|Figure 7: The bladder dose (D25) difference during the first 10 fractions for the prostate cancer patient F without bladder preparation protocol|
Click here to view
[Figure 8] shows the bladder dose, D25 difference compared with pCT in patient 6 with bladder preparation protocol. Even though, there were some variation in bladder volume, but all D25 still within RTOG 0126 criteria, which is no more than 25% of the bladder should receive more than 65 Gy.
|Figure 8: The bladder dose (D25) difference during the first 10 fractions for the prostate cancer patient 6 with bladder preparation protocol|
Click here to view
The median follow-up was 24 months. Rectal toxicity profile was very favorable in the group with bowel preparation guidelines: None of the patients experienced grade 3 and above rectal toxicity. One of the patients in the control group (1/6) developed grade 4 toxicity (rectal bleeding).
| » Discussion|| |
Recent improvement in radiotherapy treatment techniques such as IMRT and IGRT make it possible to dose escalate due to the increase in accuracy of radiation delivery and imaging system. However, the accuracy of delivery depends much more on the consistency of the treatment volume and the target itself. If the target volume and its surrounding structures are constantly changing in contour, position, size and shape, it is impossible to achieve good target coverage despite the best imaging and targeting radiation technology. This consistency in internal organ structures is especially important in the curative treatment setting of prostate cancer. Failing which the cancer may recur if the target is missed and the late complications to the rectum and bladder if the surrounding structures are overdose. The consistency in the position and size of the rectum and bladder is especially difficult to achieve in view of the constant changes in the rectal air/feces content and the bladder urine volume. Many different techniques have been employed and reported to keep the consistency of these volumes. Some have employed the used of rectal balloons, which has been shown to be very effective, but the technique is costly and uncomfortable to the patients. Some reports with laxatives and simple bladder filling are more practical and easily applied in most centers.,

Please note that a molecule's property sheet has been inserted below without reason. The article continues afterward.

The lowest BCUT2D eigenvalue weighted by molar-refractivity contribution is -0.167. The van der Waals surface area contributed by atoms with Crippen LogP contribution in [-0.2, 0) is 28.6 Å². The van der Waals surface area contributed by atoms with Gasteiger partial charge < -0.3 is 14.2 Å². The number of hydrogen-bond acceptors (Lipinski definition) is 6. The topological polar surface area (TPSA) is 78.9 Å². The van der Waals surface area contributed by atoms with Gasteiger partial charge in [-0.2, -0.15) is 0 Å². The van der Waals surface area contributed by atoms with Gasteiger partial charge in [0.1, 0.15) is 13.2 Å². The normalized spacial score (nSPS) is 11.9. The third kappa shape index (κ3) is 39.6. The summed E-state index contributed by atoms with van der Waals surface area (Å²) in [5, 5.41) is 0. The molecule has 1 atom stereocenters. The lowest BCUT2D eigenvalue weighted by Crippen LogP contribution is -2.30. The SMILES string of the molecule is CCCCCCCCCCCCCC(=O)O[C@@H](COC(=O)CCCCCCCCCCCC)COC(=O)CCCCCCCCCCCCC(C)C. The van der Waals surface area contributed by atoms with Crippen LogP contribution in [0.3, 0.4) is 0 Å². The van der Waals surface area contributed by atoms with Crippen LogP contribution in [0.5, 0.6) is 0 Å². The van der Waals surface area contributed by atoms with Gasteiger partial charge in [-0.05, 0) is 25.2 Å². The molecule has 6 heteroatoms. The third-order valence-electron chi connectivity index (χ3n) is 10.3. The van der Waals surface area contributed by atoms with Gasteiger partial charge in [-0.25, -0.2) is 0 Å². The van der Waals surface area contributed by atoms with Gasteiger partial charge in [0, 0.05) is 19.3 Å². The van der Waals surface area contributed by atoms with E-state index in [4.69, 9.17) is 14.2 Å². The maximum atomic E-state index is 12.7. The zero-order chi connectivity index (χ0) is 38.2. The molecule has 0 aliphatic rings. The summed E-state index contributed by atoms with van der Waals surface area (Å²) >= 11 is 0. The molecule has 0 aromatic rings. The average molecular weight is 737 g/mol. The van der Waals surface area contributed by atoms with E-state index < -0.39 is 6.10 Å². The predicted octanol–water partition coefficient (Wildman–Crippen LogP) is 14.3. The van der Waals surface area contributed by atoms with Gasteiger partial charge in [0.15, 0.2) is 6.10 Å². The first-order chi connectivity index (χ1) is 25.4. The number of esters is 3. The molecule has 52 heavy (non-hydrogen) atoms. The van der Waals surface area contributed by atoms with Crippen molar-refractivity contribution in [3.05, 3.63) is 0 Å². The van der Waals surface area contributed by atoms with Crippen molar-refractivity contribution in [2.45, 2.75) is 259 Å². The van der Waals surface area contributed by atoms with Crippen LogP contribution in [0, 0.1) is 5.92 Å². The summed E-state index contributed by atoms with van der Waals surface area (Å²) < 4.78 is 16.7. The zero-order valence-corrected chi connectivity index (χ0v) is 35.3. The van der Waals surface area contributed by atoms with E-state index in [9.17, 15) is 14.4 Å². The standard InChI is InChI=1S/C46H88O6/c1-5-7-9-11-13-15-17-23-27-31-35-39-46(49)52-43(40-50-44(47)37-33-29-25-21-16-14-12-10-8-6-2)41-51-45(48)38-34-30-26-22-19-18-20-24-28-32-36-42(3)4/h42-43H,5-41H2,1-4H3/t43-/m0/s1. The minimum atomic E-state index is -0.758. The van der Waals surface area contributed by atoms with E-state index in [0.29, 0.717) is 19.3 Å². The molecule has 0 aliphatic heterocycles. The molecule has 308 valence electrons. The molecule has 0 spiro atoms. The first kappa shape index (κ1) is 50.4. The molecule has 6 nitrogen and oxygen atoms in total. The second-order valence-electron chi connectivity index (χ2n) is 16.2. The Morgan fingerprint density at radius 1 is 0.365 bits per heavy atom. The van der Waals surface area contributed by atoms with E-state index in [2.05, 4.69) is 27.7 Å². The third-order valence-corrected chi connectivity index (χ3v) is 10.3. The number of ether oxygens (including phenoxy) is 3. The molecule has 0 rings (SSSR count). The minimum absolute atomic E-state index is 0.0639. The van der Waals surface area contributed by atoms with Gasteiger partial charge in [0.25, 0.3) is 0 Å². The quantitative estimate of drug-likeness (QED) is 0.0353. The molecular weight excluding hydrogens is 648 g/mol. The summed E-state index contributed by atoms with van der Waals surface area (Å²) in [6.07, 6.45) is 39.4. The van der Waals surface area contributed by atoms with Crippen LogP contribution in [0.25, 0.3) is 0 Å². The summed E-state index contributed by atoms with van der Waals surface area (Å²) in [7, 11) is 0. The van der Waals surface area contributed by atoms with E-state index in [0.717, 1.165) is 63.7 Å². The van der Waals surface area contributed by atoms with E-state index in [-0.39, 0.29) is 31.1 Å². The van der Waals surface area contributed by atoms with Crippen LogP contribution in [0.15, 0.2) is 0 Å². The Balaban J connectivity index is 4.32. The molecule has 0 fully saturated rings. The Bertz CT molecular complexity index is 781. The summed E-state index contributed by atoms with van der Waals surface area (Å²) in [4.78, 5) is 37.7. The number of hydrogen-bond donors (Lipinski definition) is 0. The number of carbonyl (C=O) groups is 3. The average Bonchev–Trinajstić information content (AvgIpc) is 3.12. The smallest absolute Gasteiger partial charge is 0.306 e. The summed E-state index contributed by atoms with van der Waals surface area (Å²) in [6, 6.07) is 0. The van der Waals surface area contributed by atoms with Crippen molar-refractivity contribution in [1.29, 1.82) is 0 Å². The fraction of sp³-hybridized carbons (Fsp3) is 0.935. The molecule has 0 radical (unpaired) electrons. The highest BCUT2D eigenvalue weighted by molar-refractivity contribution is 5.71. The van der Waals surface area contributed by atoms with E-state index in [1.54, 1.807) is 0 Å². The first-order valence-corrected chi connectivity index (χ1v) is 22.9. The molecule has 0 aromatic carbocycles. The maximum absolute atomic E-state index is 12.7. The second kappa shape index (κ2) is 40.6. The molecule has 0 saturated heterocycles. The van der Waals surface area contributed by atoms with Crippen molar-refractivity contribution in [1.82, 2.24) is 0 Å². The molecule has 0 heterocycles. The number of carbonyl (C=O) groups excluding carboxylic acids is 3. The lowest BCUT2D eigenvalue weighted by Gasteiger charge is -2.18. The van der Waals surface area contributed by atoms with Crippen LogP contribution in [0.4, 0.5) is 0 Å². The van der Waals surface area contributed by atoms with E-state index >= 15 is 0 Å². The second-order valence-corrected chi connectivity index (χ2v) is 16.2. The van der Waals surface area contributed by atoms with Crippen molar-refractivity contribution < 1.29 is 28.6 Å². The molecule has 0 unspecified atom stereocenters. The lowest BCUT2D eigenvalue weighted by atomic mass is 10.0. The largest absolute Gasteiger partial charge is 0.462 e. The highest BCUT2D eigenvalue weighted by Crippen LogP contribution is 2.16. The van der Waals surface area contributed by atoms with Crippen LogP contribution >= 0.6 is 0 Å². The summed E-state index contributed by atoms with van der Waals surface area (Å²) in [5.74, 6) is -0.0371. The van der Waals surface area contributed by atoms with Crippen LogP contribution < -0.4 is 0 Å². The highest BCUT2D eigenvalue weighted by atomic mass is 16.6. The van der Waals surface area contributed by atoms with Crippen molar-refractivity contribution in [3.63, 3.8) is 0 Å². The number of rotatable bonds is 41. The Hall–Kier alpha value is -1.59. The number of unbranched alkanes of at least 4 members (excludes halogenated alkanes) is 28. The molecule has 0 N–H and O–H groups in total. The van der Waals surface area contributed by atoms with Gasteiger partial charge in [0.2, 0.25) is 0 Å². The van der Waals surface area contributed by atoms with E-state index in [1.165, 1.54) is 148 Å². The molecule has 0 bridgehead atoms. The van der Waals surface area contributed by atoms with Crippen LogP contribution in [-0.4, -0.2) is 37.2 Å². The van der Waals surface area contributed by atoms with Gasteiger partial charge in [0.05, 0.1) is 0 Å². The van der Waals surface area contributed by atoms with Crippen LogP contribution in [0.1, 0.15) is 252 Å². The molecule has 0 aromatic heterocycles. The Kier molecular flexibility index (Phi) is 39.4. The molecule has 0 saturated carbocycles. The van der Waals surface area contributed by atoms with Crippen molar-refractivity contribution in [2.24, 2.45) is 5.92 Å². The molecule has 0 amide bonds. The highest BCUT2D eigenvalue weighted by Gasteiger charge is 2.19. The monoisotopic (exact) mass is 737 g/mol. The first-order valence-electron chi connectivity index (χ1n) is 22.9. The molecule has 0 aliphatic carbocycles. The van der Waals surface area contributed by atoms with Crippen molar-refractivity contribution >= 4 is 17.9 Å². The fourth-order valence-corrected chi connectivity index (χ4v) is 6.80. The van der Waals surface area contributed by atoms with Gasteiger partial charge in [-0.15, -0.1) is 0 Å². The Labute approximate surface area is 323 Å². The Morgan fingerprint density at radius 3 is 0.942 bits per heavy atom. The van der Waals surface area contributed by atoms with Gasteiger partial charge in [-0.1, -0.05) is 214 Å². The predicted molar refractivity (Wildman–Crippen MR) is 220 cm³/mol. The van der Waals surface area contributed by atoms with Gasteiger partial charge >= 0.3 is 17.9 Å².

In our center, a simple laxative (macrogol 4000) every evening was selected as it is well tolerated and very effective in most patients. With the use of simple bladder filling protocol of four to five cups of 250 ml of water 1 h before the treatment, it is possible to achieve a fairly constant bladder as well. Our study showed that it is possible to keep a good dose consistency in terms of DVHs to the rectal and bladder using this protocol.
Data also show that there were large bladder and rectum volumes variation in the control group, the variations were very random. The dose increases with decreased volume; hence, the constraints defined in RTOG0126 protocol varied from day to day, same findings as reported by Varadhan et al. Patient with large rectal volume during simulation make the treatment planning easier, but if the rectum became smaller during subsequent treatments, the dose to the rectum might exceed the tolerance defined in RTOG0126 and increased the late toxicity. In control group, patient F developed acute rectal toxicities after radiotherapy. No patient with rectum preparation developed rectal toxicity.
Based on daily cone beam CT, implementation of bladder preparation instructions was shown to improve bladder volume consistency. This is important especially in the first phase of the treatment when the lymph nodes are included in the radiation portal. A constant comfortable full bladder will push the small bowel out of the radiation portals hence decrease the radiation doses to the small intestines.
| » Conclusion|| |
Our data confirm that rectum and bladder preparation protocol can improve the treatment accuracy, both volumes and DVHs consistency with the help of CBCT.
| » References|| |
Morin O, Chen J, Aubin M, Gillis A, Aubry JF, Bose S, et al